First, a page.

In most cases, insurers will simply make a note on their systems and no additional charges are added, but some may find premiums increase, so it’s worth shopping around with providers to find the best deal.

Roof bars and roof racks

Again, adding roof bars or a roof rack will likely change the insurance profile of your vehicle, with some providers deeming it an additional risk, as it could effect the way the vehicle handles or increase the chances of theft or damage.

Car with roof box

Car with roof box (Thule)

Similarly to tow bars, aftermarket roof racks and roof bars (those that weren’t fitted at the factory) are considered a modification, so it is wise to inform your insurer if you have added these.

There have been horror stories of insurers cancelling policies upon notification of a modification, but it is more likely they will add a note to the policy, or charge a small fee for an amendment.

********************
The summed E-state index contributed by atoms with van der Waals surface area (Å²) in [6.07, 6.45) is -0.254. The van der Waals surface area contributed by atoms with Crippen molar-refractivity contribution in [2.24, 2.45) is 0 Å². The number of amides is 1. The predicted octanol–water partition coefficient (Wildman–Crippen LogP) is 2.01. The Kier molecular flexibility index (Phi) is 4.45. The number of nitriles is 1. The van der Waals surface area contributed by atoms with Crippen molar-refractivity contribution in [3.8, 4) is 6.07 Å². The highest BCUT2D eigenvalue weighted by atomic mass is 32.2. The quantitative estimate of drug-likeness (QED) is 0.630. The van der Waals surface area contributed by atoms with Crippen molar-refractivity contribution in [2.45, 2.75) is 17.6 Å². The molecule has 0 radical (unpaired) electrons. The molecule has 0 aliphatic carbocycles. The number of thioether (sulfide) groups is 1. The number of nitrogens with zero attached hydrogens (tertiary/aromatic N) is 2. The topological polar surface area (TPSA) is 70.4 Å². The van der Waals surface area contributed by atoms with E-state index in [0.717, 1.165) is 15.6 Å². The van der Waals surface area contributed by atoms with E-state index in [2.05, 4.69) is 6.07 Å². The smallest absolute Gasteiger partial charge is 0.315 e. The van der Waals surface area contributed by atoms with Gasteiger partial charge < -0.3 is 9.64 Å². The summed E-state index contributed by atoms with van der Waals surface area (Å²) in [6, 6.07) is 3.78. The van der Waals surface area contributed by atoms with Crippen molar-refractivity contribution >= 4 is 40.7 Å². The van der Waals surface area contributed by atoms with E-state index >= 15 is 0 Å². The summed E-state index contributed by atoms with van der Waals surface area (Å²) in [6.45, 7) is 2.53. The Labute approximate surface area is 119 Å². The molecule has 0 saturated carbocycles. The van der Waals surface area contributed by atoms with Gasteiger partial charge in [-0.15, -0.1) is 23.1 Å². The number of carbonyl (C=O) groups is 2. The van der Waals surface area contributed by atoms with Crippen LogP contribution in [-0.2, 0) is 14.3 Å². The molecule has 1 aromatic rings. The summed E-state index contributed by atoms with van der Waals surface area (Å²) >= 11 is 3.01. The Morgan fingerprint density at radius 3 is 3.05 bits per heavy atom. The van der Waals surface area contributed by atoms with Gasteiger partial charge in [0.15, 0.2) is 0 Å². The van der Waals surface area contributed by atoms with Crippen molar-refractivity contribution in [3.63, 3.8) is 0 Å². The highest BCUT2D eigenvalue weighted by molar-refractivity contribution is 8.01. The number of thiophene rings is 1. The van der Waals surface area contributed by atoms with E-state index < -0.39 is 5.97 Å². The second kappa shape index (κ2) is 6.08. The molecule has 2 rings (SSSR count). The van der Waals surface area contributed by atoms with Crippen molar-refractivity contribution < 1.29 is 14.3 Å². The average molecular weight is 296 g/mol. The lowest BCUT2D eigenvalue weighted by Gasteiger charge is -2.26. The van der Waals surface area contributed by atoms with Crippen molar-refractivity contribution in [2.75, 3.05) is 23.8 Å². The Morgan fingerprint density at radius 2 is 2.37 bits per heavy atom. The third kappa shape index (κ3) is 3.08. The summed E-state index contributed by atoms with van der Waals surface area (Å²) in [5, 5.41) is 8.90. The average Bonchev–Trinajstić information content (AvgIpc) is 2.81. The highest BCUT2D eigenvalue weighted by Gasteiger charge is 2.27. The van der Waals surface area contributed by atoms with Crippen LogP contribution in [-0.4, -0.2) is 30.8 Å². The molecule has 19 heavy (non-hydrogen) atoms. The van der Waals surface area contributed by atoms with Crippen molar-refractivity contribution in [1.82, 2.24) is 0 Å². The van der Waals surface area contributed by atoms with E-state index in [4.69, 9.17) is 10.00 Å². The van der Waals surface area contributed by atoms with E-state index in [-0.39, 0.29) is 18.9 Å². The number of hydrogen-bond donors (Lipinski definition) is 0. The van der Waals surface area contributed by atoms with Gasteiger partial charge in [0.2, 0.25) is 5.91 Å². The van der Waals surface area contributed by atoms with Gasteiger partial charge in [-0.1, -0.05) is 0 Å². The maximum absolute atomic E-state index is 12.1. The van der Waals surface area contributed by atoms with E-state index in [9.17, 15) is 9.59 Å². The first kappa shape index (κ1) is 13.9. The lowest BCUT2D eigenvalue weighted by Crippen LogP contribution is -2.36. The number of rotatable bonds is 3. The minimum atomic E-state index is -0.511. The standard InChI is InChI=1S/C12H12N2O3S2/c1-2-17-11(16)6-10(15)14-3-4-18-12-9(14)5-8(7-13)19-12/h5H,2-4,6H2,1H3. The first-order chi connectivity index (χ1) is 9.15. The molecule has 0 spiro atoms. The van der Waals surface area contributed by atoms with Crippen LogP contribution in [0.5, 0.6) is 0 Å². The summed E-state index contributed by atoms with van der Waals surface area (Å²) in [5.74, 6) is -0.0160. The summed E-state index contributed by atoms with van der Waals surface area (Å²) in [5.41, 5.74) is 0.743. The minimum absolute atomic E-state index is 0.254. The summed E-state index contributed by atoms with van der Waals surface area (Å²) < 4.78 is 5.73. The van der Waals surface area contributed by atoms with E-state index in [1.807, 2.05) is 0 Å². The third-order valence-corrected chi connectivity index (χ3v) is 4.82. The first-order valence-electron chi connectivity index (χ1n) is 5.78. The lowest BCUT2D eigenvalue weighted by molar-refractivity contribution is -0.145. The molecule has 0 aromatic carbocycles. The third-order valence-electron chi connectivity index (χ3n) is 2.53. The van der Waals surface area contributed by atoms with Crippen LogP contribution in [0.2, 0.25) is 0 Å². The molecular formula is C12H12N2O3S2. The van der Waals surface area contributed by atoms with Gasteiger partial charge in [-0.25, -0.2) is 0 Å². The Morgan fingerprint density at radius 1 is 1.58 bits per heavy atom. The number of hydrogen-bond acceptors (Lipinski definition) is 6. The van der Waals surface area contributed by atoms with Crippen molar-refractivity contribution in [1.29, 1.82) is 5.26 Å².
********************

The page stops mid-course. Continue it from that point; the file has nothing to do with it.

Window tints

Aside from adding a certain aesthetic to your vehicle, window tints can reduce the amount of potentially harmful and distracting sunlight that can enter a cabin during the brighter summer months.

The law states that any vehicles first used on 1 April 1985 or later must have a front windscreen that lets at least 75 per cent of light through and the front side windows must let at least 70 per cent of light through.

Traffic police are often equipped with light measuring equipment that analyses window tint and they can issue on-the-spot fines for anything that falls foul of the regulations.

Even if the window tinting is legal, it can still have an adverse effect on insurance policies, as it is classed as a modification.